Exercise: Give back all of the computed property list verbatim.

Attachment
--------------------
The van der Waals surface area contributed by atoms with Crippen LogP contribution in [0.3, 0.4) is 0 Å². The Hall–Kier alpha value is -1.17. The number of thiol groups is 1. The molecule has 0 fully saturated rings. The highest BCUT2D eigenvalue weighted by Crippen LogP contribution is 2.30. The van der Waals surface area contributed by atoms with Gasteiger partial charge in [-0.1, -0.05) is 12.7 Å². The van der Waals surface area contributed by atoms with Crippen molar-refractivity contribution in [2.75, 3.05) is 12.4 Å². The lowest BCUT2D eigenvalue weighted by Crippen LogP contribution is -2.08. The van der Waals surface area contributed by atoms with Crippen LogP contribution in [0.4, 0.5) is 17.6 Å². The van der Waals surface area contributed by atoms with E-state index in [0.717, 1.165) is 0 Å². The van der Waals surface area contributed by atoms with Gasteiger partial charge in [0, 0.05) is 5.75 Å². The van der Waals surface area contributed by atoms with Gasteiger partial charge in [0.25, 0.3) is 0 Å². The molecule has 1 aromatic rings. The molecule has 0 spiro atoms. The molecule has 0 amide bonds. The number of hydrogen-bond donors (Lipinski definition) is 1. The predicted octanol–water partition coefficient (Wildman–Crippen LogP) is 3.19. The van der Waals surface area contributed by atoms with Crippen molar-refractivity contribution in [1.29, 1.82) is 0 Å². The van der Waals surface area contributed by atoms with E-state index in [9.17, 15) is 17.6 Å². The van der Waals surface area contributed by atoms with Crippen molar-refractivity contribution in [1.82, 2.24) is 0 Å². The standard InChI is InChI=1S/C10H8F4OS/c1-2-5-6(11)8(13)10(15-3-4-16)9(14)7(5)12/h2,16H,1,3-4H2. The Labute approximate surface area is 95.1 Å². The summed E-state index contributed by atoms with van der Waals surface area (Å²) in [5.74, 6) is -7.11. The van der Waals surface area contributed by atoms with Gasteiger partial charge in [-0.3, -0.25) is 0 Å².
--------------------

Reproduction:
The van der Waals surface area contributed by atoms with Crippen LogP contribution in [0.3, 0.4) is 0 Å². The Hall–Kier alpha value is -1.17. The number of thiol groups is 1. The molecule has 0 fully saturated rings. The highest BCUT2D eigenvalue weighted by Crippen LogP contribution is 2.30. The van der Waals surface area contributed by atoms with Gasteiger partial charge in [-0.1, -0.05) is 12.7 Å². The van der Waals surface area contributed by atoms with Crippen molar-refractivity contribution in [2.75, 3.05) is 12.4 Å². The lowest BCUT2D eigenvalue weighted by Crippen LogP contribution is -2.08. The van der Waals surface area contributed by atoms with Crippen LogP contribution in [0.4, 0.5) is 17.6 Å². The van der Waals surface area contributed by atoms with E-state index in [0.717, 1.165) is 0 Å². The van der Waals surface area contributed by atoms with Gasteiger partial charge in [0, 0.05) is 5.75 Å². The van der Waals surface area contributed by atoms with Gasteiger partial charge in [0.25, 0.3) is 0 Å². The molecule has 1 aromatic rings. The molecule has 0 spiro atoms. The molecule has 0 amide bonds. The number of hydrogen-bond donors (Lipinski definition) is 1. The predicted octanol–water partition coefficient (Wildman–Crippen LogP) is 3.19. The van der Waals surface area contributed by atoms with Crippen molar-refractivity contribution in [1.29, 1.82) is 0 Å². The van der Waals surface area contributed by atoms with E-state index in [9.17, 15) is 17.6 Å². The van der Waals surface area contributed by atoms with Crippen molar-refractivity contribution in [1.82, 2.24) is 0 Å². The standard InChI is InChI=1S/C10H8F4OS/c1-2-5-6(11)8(13)10(15-3-4-16)9(14)7(5)12/h2,16H,1,3-4H2. The Labute approximate surface area is 95.1 Å². The summed E-state index contributed by atoms with van der Waals surface area (Å²) in [5.74, 6) is -7.11. The van der Waals surface area contributed by atoms with Gasteiger partial charge in [-0.3, -0.25) is 0 Å².